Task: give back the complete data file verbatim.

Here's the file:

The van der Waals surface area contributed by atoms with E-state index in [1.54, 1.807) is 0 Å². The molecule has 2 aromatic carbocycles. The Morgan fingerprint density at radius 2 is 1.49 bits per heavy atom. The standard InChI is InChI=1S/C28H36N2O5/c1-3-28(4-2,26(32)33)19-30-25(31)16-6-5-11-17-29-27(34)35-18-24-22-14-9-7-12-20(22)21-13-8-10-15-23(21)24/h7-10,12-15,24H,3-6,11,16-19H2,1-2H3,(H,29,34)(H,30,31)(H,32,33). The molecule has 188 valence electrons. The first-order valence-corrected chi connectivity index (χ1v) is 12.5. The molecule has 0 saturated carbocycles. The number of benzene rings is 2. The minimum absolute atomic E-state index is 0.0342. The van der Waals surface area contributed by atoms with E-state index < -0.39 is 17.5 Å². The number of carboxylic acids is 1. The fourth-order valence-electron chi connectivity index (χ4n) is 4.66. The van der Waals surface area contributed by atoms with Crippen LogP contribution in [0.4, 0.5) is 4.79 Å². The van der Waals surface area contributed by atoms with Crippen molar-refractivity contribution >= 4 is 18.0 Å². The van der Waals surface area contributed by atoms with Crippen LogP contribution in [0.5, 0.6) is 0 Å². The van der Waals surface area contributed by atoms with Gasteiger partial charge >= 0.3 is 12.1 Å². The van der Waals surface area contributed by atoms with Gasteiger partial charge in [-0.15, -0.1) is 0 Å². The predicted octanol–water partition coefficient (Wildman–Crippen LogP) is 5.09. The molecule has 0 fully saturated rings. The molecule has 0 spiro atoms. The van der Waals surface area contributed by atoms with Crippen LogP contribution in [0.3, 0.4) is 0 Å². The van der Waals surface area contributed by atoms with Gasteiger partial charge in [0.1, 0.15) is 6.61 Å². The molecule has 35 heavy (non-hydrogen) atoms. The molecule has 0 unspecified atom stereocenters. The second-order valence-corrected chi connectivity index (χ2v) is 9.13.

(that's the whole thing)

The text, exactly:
The van der Waals surface area contributed by atoms with E-state index in [1.54, 1.807) is 0 Å². The molecule has 2 aromatic carbocycles. The Morgan fingerprint density at radius 2 is 1.49 bits per heavy atom. The standard InChI is InChI=1S/C28H36N2O5/c1-3-28(4-2,26(32)33)19-30-25(31)16-6-5-11-17-29-27(34)35-18-24-22-14-9-7-12-20(22)21-13-8-10-15-23(21)24/h7-10,12-15,24H,3-6,11,16-19H2,1-2H3,(H,29,34)(H,30,31)(H,32,33). The molecule has 188 valence electrons. The first-order valence-corrected chi connectivity index (χ1v) is 12.5. The molecule has 0 saturated carbocycles. The number of benzene rings is 2. The minimum absolute atomic E-state index is 0.0342. The van der Waals surface area contributed by atoms with E-state index < -0.39 is 17.5 Å². The number of carboxylic acids is 1. The fourth-order valence-electron chi connectivity index (χ4n) is 4.66. The van der Waals surface area contributed by atoms with Crippen LogP contribution in [0.4, 0.5) is 4.79 Å². The van der Waals surface area contributed by atoms with Crippen molar-refractivity contribution >= 4 is 18.0 Å². The van der Waals surface area contributed by atoms with Crippen LogP contribution in [0.5, 0.6) is 0 Å². The van der Waals surface area contributed by atoms with Gasteiger partial charge >= 0.3 is 12.1 Å². The van der Waals surface area contributed by atoms with Gasteiger partial charge in [-0.15, -0.1) is 0 Å². The predicted octanol–water partition coefficient (Wildman–Crippen LogP) is 5.09. The molecule has 0 fully saturated rings. The molecule has 0 spiro atoms. The van der Waals surface area contributed by atoms with Crippen LogP contribution in [0.3, 0.4) is 0 Å². The van der Waals surface area contributed by atoms with Gasteiger partial charge in [0.1, 0.15) is 6.61 Å². The molecule has 35 heavy (non-hydrogen) atoms. The molecule has 0 unspecified atom stereocenters. The second-order valence-corrected chi connectivity index (χ2v) is 9.13.